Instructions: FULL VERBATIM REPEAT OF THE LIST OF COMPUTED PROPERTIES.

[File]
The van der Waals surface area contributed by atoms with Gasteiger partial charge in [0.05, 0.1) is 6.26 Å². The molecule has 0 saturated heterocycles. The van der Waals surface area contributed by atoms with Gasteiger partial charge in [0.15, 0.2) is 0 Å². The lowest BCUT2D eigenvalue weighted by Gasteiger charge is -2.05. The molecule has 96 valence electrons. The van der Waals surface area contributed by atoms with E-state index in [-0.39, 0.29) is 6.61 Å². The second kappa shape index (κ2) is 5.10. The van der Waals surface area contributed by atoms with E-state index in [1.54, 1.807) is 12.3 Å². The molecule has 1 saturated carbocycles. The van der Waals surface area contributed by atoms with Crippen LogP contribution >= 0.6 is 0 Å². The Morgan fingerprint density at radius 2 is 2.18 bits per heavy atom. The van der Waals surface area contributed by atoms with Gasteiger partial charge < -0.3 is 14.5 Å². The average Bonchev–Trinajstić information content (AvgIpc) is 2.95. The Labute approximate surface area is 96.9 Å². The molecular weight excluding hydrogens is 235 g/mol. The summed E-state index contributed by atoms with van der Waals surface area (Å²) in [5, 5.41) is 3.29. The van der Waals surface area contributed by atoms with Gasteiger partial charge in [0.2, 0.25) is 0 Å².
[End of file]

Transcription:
The van der Waals surface area contributed by atoms with Gasteiger partial charge in [0.05, 0.1) is 6.26 Å². The molecule has 0 saturated heterocycles. The van der Waals surface area contributed by atoms with Gasteiger partial charge in [0.15, 0.2) is 0 Å². The lowest BCUT2D eigenvalue weighted by Gasteiger charge is -2.05. The molecule has 96 valence electrons. The van der Waals surface area contributed by atoms with E-state index in [-0.39, 0.29) is 6.61 Å². The second kappa shape index (κ2) is 5.10. The van der Waals surface area contributed by atoms with E-state index in [1.54, 1.807) is 12.3 Å². The molecule has 1 saturated carbocycles. The van der Waals surface area contributed by atoms with Crippen LogP contribution >= 0.6 is 0 Å². The Morgan fingerprint density at radius 2 is 2.18 bits per heavy atom. The van der Waals surface area contributed by atoms with Gasteiger partial charge < -0.3 is 14.5 Å². The average Bonchev–Trinajstić information content (AvgIpc) is 2.95. The Labute approximate surface area is 96.9 Å². The molecular weight excluding hydrogens is 235 g/mol. The summed E-state index contributed by atoms with van der Waals surface area (Å²) in [5, 5.41) is 3.29. The van der Waals surface area contributed by atoms with Gasteiger partial charge in [0.2, 0.25) is 0 Å².